This chapter was made possible through a grant from the Hindu American Foundation.
2022 started with a surging omicron wave, followed by Russia’s invasion of Ukraine and a global food, energy, and supply shortage crisis that impacted a wide range of sectors. The United States and India worked collaboratively and individually to put out these fires over the first four months of 2022, becoming more aware of synergies to build on and differences to address. In the first four months of 2022 bilateral ties witnessed successes in their joint efforts. The Comprehensive Global Strategic Partnership between the US and India was in action through cooperation on vaccines and COVID-19-related supply chain resiliency initiatives. During the reporting period, India removed several agricultural trade barriers, the US unveiled its Indo-Pacific Strategy, foreign and defense ministers held their 2+2 meeting, and there were several phone conversations and in-person meetings between the two administrations discussing Ukraine, Afghanistan, and other Indo-Pacific issues. Historically, foreign affairs has not played a significant role in Indian state-level elections. However, domestic politics in India has a significant impact on foreign relations. On topics of trade, economic cooperation, infrastructure development, and even human rights, developments in state elections can profoundly impact US-India relations.
Modi: Better than Teflon
Amid a pandemic, Ukraine conflict, and global economic crises, five Indian states went to the polls in February and March. The ruling Bharatiya Janata Party (BJP) once again got a clear mandate from the public, winning in four of the polls.
There were multiple issues at play in those elections. In the northern states, the Modi administration’s notorious farm bills—which sought to liberalize the farming sector and prompted protests by members of farmers’ unions last year—plus its success with religious and cultural initiatives such as the building of the Ram temple in Ayodhya, its relative success with channeling the flow of infrastructure and manufacturing investments into those states and—as with any Indian state election—the caste calculus all played significant roles.
Those local electoral successes might receive little attention internationally but they portend policy consistency in Delhi. This will aid the continuation of reforms for increased investment and in creating a business-friendly environment. While the farmers’ protests impacted the election results in Uttar Pradesh, where the BJP won by a smaller margin than in the previous election, this is not expected to reverse the administration’s reform drive.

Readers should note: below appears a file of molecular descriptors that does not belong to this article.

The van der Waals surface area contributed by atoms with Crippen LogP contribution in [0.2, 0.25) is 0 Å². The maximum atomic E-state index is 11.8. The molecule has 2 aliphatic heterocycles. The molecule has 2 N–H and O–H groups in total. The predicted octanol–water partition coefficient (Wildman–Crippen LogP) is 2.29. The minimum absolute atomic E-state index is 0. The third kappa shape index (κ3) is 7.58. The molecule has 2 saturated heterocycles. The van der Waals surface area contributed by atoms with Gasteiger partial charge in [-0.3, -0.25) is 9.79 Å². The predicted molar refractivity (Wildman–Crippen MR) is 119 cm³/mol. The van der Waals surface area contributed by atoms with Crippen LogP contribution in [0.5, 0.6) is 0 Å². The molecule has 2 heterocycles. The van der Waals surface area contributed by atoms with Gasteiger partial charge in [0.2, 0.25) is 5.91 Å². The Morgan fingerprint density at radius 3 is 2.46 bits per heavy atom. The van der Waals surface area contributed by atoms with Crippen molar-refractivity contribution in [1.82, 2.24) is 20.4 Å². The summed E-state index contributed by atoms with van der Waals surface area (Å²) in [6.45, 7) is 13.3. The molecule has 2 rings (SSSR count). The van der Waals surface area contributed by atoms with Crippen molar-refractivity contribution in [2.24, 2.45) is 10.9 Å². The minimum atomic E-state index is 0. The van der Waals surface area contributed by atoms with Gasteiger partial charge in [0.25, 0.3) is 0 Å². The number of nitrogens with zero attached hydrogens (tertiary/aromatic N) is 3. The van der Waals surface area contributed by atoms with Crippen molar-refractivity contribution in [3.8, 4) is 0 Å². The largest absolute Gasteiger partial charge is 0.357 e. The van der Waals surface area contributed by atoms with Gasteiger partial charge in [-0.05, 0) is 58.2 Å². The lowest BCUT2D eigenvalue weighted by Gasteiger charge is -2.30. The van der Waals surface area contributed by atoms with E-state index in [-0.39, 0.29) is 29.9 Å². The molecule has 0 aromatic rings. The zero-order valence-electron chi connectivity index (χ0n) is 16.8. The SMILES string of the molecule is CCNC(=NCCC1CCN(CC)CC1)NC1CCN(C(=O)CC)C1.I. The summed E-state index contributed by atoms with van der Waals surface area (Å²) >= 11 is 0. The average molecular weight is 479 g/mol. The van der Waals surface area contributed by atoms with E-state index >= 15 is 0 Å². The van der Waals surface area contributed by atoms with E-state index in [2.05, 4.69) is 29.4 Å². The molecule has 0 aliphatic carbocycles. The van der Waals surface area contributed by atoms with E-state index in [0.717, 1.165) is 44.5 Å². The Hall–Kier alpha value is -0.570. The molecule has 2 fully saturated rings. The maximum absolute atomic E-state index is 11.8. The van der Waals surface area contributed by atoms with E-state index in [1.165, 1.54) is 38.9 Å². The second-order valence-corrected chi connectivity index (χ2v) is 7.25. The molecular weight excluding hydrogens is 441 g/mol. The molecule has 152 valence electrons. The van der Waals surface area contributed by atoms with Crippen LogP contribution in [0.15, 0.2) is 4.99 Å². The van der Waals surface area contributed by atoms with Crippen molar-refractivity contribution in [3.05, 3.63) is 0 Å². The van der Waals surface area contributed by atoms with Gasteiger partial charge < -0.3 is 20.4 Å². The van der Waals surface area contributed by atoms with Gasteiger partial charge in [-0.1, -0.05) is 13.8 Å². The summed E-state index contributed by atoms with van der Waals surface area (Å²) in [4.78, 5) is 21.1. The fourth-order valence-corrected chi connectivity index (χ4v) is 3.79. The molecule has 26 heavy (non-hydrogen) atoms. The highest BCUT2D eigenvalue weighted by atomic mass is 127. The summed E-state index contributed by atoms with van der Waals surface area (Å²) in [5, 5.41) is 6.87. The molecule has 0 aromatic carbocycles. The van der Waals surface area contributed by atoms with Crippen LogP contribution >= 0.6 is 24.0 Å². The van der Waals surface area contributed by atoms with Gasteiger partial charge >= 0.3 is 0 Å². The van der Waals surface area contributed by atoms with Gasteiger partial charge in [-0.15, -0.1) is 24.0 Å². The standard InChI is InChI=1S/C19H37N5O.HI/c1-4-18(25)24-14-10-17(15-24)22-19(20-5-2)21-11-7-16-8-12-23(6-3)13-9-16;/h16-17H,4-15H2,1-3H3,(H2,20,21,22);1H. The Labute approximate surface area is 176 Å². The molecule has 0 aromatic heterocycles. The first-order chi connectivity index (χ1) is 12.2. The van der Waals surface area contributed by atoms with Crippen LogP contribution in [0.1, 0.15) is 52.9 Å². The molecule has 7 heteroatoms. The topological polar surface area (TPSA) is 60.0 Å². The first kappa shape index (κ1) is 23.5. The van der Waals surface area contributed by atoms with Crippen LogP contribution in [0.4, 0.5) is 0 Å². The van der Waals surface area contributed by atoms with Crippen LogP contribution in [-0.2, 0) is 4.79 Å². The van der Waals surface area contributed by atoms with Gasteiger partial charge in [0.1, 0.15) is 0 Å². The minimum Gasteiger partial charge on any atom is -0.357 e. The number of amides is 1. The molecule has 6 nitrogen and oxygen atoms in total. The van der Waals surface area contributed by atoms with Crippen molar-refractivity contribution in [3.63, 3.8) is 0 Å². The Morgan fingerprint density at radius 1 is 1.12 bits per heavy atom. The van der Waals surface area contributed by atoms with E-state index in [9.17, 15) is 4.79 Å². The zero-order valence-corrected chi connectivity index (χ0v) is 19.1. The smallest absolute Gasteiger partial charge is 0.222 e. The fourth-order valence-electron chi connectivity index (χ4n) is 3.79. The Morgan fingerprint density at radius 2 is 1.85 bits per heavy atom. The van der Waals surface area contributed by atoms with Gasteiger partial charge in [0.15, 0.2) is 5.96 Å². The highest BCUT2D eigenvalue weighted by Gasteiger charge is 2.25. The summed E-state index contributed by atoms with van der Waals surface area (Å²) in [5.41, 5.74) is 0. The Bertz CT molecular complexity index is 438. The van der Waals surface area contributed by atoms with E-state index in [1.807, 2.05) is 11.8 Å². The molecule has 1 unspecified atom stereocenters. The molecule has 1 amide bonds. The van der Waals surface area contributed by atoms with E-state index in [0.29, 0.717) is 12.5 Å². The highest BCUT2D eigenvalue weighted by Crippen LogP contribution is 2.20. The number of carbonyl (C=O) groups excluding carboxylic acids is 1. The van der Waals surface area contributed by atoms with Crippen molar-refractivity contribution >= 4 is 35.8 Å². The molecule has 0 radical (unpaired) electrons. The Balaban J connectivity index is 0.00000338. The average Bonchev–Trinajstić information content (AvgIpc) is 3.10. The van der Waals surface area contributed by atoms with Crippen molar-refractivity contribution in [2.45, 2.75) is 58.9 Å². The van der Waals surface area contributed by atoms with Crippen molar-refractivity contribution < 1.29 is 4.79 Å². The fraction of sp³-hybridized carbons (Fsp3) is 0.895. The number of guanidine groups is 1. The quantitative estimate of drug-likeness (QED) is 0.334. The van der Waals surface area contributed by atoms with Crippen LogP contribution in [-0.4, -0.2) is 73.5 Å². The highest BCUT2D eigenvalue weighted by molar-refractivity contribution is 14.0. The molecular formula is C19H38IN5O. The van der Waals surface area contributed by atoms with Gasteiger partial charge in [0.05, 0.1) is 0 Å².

As the Modi government consolidates power electorally, its macroeconomic reform agenda coupled with the Atmanirbhar (“self-reliant India”) initiative will accelerate, profoundly impacting states such as Uttar Pradesh, an agrarian state that has historically been shunned by investors for a host of reasons—lack of basic infrastructure, poor law and order, and stringent labor laws. The state’s prospects have been changed by its leader, the saffron-clad monk, Yogi Adityanath. On crime, he has taken a Rudy Giuliani approach to crime—zero-tolerance—bringing law and order to a former “Wild West” state. With the support of Modi, the state has successfully executed several infrastructure projects such as highways, bridges, airports, and metros, and reformed and consolidated its archaic labor laws.
The state is crucial for the US-India relationship for two reasons. First, it receives the Modi administration’s undivided attention since it is politically important for his government, providing 78 seats of 521 in Parliament. Second, it is at the heart of the administration’s flagship Atmanirbhar and Make in India initiatives. The government thus has incentive to channel international investments into the state, and has done so with French, Japanese, and Korean investments. As US investments follow those, the success and failure of those manufacturing and investment decisions will chart the course of the US-India economic relationship.
Foreign affairs also matter to the relationship. A case in point was Russia’s invasion of Ukraine on Feb. 24, which ignited a discussion in both Washington and New Delhi on Cold War relationships and their impact on 21st-century partnerships. It proved to be a stress test of the US-India relationship.
If “the ultimate test of a relationship is to disagree but to hold hands,” the US-India relationship was stress-tested by the Ukraine crisis, but it held. The Cold War-era alliance between Delhi and Moscow was a recurring issue from the onset of the invasion. But as the Quad meetings and the 2+2 ministerial meetings highlighted, the US-India relationship has grown in many directions, addressing energy challenges, vaccines for the Global South, climate change, and supply chain resiliency. Even in its prime, the Soviet-India relationship was not as comprehensive as the US-India one that exists today—and it is just getting started.
For a nation that has historically championed non-alignment and, more recently, multi-alignment for its foreign policy strategy, India had a challenging time de-hyphenating relations or at least convincing the Western world that such a de-hyphenation was possible under the circumstances. While there was no shortage of drama at press briefings, both the US and Indian administrations chose pragmatism to protect their strategic partnership.